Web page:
Indiana

Landlords in Indiana can end a month-to-month tenancy without legal cause with a 30-day written notice. A year-to-year tenancy requires 3 months' notice.

Iowa

Landlords in Iowa can end a month-to-month tenancy without legal cause with a 30-day written notice. 

Kansas

Landlords in Kansas can end a month-to-month tenancy without legal cause with a 30-day written notice. 

Kentucky

Landlords in Kentucky can end a month-to-month tenancy without legal cause with a 30-day written notice. 

Louisiana

Landlords in Lousinia can end a month-to-month tenancy without legal cause, but they must provide a notice 10 calendar days before the end of the month. 

Maine

Landlords in Maine can end a month-to-month tenancy without legal cause with a 30-day written notice. 

Maryland

Landlords in Maine can end a month-to-month tenancy without legal cause with a 30-day written notice. 

Massachusetts

Landlords in Massachusetts can end a month-to-month tenancy without legal cause with a 30-day written notice. 

Michigan

Landlords in Michigan can end a month-to-month tenancy without legal cause with a 30-day written notice. 

Minnesota

Landlords in Minnesota can end a month-to-month tenancy without legal cause with a written notice giving you the interval between the time rent is due or 3 months (whichever is less).

Mississippi

Landlords in Mississippi can end a month-to-month tenancy without legal cause with a 30-day written notice.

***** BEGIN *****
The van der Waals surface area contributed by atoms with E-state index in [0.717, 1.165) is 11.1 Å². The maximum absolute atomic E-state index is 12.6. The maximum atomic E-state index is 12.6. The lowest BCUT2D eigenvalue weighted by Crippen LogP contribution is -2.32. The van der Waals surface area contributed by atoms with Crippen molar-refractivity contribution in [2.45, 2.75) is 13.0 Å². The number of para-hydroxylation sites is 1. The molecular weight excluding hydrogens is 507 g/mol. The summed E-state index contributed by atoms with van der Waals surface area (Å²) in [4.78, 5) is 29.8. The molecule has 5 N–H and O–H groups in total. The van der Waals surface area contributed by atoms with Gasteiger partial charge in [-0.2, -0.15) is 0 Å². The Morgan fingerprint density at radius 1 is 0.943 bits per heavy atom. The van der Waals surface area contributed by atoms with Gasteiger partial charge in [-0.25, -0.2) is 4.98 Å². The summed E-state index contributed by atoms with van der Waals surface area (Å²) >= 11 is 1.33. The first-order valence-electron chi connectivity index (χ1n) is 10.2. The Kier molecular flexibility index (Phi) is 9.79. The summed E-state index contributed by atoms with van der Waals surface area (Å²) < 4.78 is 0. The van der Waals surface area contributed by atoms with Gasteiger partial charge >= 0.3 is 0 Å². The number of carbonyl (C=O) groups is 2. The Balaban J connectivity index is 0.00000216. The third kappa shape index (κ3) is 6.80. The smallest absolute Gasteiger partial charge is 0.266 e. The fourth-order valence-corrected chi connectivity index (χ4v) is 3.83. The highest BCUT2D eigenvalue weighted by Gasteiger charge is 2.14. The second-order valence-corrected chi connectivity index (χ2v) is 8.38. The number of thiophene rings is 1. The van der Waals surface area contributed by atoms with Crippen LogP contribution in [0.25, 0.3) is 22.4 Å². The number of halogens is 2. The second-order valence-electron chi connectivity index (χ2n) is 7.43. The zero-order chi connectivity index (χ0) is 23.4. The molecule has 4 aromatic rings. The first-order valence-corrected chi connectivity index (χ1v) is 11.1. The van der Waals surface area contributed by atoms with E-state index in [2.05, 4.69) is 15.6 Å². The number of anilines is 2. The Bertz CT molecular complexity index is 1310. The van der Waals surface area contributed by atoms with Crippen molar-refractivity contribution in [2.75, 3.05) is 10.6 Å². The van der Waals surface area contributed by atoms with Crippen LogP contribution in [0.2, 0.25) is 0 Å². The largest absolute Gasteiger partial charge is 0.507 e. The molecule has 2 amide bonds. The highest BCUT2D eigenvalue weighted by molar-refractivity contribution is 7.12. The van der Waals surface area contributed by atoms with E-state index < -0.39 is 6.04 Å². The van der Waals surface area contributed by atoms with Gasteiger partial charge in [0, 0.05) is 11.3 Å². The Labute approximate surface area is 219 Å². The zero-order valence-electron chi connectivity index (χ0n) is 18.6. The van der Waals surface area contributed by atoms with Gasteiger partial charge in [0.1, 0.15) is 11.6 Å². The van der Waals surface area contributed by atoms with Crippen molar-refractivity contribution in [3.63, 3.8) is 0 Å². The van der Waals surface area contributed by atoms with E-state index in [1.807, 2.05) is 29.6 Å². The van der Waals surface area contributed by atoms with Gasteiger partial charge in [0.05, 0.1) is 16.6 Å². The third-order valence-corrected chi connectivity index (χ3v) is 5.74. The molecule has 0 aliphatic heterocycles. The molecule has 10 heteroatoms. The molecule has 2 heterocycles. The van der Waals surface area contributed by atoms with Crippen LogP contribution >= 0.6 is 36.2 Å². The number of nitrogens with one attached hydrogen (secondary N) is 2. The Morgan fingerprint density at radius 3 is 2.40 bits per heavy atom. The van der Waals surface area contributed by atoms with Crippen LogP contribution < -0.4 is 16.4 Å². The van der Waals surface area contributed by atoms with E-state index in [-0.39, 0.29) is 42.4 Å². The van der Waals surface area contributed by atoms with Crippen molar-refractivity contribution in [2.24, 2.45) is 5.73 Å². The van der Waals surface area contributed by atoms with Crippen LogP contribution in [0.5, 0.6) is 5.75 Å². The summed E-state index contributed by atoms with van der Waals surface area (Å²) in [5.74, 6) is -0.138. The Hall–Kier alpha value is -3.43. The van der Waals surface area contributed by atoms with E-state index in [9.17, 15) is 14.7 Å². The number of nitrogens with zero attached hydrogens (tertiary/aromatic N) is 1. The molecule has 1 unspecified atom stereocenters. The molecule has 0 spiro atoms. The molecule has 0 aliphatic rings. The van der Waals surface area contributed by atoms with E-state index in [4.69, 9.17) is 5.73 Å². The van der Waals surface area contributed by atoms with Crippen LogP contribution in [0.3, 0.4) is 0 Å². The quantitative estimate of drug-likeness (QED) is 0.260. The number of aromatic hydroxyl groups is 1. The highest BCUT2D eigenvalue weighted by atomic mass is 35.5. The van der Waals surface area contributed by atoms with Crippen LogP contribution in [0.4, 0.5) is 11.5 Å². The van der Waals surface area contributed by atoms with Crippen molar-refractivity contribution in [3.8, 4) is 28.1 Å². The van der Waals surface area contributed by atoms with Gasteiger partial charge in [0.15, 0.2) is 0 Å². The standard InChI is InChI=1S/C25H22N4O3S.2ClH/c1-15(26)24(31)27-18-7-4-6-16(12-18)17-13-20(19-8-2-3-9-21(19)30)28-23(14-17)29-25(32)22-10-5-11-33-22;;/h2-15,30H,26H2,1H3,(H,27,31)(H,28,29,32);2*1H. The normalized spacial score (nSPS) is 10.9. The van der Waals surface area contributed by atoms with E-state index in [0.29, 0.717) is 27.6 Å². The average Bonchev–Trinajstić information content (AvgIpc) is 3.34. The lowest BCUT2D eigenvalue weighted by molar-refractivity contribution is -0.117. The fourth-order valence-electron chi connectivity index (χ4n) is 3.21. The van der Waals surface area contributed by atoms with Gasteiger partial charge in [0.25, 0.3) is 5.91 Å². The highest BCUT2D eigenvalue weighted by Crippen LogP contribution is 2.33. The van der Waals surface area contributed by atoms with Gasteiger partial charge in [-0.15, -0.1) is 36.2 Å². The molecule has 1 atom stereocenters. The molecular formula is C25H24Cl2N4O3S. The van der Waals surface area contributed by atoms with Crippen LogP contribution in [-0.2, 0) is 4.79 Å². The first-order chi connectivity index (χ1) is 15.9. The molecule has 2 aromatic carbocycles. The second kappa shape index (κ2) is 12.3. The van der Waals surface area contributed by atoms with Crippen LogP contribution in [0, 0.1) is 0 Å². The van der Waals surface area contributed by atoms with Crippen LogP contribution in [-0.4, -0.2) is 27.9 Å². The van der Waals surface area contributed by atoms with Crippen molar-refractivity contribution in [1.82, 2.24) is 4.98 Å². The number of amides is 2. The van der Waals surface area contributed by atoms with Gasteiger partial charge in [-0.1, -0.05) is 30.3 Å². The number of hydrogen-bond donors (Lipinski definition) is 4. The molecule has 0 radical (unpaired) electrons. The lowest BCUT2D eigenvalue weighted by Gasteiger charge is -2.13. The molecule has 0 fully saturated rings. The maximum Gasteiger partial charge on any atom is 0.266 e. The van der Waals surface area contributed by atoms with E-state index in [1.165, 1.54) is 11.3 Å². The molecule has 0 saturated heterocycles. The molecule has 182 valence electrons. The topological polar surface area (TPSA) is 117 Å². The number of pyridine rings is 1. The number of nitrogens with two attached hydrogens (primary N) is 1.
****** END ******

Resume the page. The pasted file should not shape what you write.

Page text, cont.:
Missouri

Landlords in Missouri can end a month-to-month tenancy without legal cause with a 30-day written notice. 

Montana

Landlords in Montana can end a month-to-month tenancy without legal cause with a 30-day written notice. 

Nebraska

Landlords in Nebraska can end a month-to-month tenancy without legal cause with a 30-day written notice. 

Nevada

Landlords in Nevada can end a month-to-month tenancy without legal cause with a 30-day written notice. 

New Hampshire

Landlords in New Hampshire can end a month-to-month tenancy without legal cause with a 30-day written notice. 

New Jersey

Landlords in New Jersey can end a month-to-month tenancy without legal cause with a 30-day written notice. 

New Mexico

Landlords in New Mexico can end a month-to-month tenancy without legal cause with a 30-day written notice. 

New York

Landlords in New York can end a month-to-month tenancy without legal cause with a 30-day written notice. 

North Carolina

Landlords in North Carolina can end a month-to-month tenancy without legal cause with a 7-day written notice. 

North Dakota

Landlords in North Dakota can end a month-to-month tenancy without legal cause with a 30-day written notice. 

Ohio